should order inpatient admission if he or she expects that the beneficiary’s length of stay will exceed a 2-midnight benchmark or if the beneficiary requires a procedure specified as “inpatient-only” under § 419.22.

Page 50944, IPPS Rule

2-Midnight Inpatient Benchmark

Our (CMS) proposed 2-midnight benchmark, which we now finalize, simply modifies our previous guidance to specify that the relevant 24 hours are those encompassed by 2 midnights.

Page 50945, IPPS Rule

The benchmark used in determining the expectation of a stay of at least 2-midnights begins when the beneficiary starts receiving services in the hospital.

We (CMS) do not believe beneficiaries treated in an intensive care unit should be an exception to this standard, as our 2-midnight benchmark policy is not contingent on the level of care required, or the placement of the beneficiary within the hospital.

Page 50946, IPPS Rule

2-Midnight Benchmark (con’t)

“Benchmark of 2 midnights”

The decision to admit the beneficiary should be based on the cumulative time spent at the hospital beginning with the initial outpatient service.

In other words, if the physician makes the decision to admit after the beneficiary arrived at the hospital and began receiving services, he or she should consider the time already spent receiving those services in estimating the beneficiary’s total expected length of stay.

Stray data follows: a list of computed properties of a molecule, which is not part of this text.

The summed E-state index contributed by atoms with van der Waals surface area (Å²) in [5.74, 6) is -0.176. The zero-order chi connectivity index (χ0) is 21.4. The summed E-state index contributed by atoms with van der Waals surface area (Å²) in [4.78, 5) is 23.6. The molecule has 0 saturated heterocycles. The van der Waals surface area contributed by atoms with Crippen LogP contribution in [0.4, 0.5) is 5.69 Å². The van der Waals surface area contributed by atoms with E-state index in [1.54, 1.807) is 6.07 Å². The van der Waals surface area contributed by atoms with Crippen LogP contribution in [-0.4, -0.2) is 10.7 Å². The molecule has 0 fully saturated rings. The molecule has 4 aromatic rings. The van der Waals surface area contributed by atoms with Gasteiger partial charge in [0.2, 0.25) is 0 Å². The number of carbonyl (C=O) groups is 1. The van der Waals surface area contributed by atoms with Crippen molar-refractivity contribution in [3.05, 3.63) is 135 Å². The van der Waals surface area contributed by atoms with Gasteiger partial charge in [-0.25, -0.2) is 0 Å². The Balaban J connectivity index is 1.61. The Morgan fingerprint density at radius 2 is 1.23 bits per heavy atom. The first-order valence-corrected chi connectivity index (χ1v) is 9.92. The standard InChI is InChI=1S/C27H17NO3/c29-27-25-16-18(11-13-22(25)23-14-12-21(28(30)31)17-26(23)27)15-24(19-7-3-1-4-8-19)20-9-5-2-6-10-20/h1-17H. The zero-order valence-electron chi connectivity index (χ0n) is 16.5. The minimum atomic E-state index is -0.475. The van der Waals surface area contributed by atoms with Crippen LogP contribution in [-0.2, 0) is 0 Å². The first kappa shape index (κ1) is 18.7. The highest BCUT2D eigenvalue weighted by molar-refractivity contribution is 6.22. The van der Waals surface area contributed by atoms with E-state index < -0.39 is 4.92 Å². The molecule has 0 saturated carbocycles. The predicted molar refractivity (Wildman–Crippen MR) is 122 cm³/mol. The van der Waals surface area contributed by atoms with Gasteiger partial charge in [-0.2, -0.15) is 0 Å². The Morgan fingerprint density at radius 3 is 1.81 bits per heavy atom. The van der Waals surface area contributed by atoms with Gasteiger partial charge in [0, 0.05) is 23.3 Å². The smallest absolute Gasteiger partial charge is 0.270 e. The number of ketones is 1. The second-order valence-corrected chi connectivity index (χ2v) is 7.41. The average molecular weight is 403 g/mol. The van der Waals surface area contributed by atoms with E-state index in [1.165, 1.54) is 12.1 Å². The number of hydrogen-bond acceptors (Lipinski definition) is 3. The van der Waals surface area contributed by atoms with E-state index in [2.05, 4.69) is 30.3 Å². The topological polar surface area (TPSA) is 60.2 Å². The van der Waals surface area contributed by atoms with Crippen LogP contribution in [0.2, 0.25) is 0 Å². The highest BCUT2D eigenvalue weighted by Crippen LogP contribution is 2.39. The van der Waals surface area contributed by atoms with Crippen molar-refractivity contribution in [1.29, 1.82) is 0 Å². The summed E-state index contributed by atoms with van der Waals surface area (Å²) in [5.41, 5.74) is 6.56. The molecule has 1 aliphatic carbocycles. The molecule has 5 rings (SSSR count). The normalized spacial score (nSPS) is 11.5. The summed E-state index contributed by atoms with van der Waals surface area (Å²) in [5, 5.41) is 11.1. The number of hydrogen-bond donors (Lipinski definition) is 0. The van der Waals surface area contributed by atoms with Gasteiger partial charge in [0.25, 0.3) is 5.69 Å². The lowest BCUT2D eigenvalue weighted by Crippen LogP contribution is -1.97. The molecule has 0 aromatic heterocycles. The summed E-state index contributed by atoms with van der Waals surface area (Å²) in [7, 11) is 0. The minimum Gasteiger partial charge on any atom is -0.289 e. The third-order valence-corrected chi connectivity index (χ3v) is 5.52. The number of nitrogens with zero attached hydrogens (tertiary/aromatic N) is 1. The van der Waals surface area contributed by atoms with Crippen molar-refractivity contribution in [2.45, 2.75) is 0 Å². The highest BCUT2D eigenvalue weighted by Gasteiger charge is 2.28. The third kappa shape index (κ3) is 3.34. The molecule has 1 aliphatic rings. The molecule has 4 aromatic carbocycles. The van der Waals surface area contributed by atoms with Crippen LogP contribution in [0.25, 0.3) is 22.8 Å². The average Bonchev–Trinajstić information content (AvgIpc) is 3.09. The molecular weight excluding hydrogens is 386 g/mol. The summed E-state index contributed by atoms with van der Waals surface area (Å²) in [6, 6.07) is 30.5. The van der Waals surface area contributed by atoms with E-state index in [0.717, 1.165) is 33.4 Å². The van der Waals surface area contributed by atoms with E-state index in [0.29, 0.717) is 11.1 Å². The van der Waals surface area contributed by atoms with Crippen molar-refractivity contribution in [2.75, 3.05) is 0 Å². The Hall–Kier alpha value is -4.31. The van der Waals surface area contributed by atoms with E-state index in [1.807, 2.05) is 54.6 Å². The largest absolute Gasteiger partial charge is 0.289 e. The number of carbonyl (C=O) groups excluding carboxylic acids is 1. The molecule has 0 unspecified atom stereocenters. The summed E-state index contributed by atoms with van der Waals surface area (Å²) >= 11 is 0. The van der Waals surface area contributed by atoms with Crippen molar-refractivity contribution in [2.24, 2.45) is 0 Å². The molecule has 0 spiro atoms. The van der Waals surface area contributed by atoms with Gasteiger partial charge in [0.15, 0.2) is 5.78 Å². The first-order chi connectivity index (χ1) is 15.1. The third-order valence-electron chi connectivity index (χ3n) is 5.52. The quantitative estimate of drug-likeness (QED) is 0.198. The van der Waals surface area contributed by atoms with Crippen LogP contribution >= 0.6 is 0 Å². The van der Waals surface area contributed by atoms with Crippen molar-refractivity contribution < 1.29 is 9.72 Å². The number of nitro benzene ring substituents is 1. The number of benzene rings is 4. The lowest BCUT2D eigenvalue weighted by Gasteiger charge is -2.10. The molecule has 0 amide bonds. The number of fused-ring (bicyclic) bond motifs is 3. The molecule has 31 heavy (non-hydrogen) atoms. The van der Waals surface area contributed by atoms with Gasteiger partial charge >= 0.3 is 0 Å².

Page 50946, IPPS Rule

The time a beneficiary spends as an outpatient before the formal

Inpatient admission does not count as Inpatient time, but may be

considered by the physician when determining if the expectation

of a stay lasting at least 2-midnights in the hospital is reasonable

and generally appropriate for inpatient admission.

Benchmark vs. Presumption

Important Note!

CMS has responded to a question regarding when a patient is admitted for Observation for one day, and on the second or even third day, the patient’s condition deteriorates; and then the patient is admitted as an Inpatient who is discharged one day after admission. The RACs previously would review this as a 1-day stay – even though the patient was actually in the hospital for three days. How would this scenario be reviewed under the new 2-Midnight Rule?

… Per CMS, as soon as the physician believes that a second day of Observation will be needed, an Inpatient order should be written!

One CMS rep stated: “Under this application of the 2-Midnight Rule, there should be no Observation stays of more than 1 day!

2-Midnight Benchmark

What about InterQual or Milliman “medical necessity” criteria for Inpatient admission?